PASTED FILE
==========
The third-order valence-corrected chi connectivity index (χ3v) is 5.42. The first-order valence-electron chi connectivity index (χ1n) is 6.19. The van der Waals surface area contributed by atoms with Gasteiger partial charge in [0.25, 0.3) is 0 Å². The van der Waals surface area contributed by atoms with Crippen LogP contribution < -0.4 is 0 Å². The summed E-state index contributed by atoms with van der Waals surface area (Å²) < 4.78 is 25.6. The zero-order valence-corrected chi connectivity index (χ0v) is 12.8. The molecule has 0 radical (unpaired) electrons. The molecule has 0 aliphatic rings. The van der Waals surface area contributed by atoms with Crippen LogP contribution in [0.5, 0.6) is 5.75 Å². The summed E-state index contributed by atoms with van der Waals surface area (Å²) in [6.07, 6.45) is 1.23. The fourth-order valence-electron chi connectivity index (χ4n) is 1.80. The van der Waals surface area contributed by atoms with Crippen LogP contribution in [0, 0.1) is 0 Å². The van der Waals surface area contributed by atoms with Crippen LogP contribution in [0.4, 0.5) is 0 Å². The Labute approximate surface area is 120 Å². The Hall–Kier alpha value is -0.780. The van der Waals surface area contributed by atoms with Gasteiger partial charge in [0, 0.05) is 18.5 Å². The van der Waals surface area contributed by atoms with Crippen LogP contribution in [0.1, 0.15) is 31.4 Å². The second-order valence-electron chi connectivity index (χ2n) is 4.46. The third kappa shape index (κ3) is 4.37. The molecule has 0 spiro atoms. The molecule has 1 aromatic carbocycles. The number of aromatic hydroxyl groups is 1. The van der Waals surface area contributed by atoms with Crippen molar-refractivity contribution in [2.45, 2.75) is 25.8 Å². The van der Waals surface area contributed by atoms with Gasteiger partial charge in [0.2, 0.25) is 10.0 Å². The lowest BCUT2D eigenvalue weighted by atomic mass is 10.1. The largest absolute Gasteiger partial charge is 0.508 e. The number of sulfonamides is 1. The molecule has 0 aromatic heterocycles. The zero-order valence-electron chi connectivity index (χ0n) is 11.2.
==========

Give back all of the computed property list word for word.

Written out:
The third-order valence-corrected chi connectivity index (χ3v) is 5.42. The first-order valence-electron chi connectivity index (χ1n) is 6.19. The van der Waals surface area contributed by atoms with Gasteiger partial charge in [0.25, 0.3) is 0 Å². The van der Waals surface area contributed by atoms with Crippen LogP contribution < -0.4 is 0 Å². The summed E-state index contributed by atoms with van der Waals surface area (Å²) < 4.78 is 25.6. The zero-order valence-corrected chi connectivity index (χ0v) is 12.8. The molecule has 0 radical (unpaired) electrons. The molecule has 0 aliphatic rings. The van der Waals surface area contributed by atoms with Crippen LogP contribution in [0.5, 0.6) is 5.75 Å². The summed E-state index contributed by atoms with van der Waals surface area (Å²) in [6.07, 6.45) is 1.23. The fourth-order valence-electron chi connectivity index (χ4n) is 1.80. The van der Waals surface area contributed by atoms with Crippen LogP contribution in [0, 0.1) is 0 Å². The van der Waals surface area contributed by atoms with Crippen LogP contribution in [0.4, 0.5) is 0 Å². The Labute approximate surface area is 120 Å². The Hall–Kier alpha value is -0.780. The van der Waals surface area contributed by atoms with Gasteiger partial charge in [0, 0.05) is 18.5 Å². The van der Waals surface area contributed by atoms with Crippen LogP contribution in [0.1, 0.15) is 31.4 Å². The second-order valence-electron chi connectivity index (χ2n) is 4.46. The third kappa shape index (κ3) is 4.37. The molecule has 0 spiro atoms. The molecule has 1 aromatic carbocycles. The number of aromatic hydroxyl groups is 1. The van der Waals surface area contributed by atoms with Crippen molar-refractivity contribution in [2.45, 2.75) is 25.8 Å². The van der Waals surface area contributed by atoms with Gasteiger partial charge in [0.2, 0.25) is 10.0 Å². The lowest BCUT2D eigenvalue weighted by atomic mass is 10.1. The largest absolute Gasteiger partial charge is 0.508 e. The number of sulfonamides is 1. The molecule has 0 aromatic heterocycles. The zero-order valence-electron chi connectivity index (χ0n) is 11.2.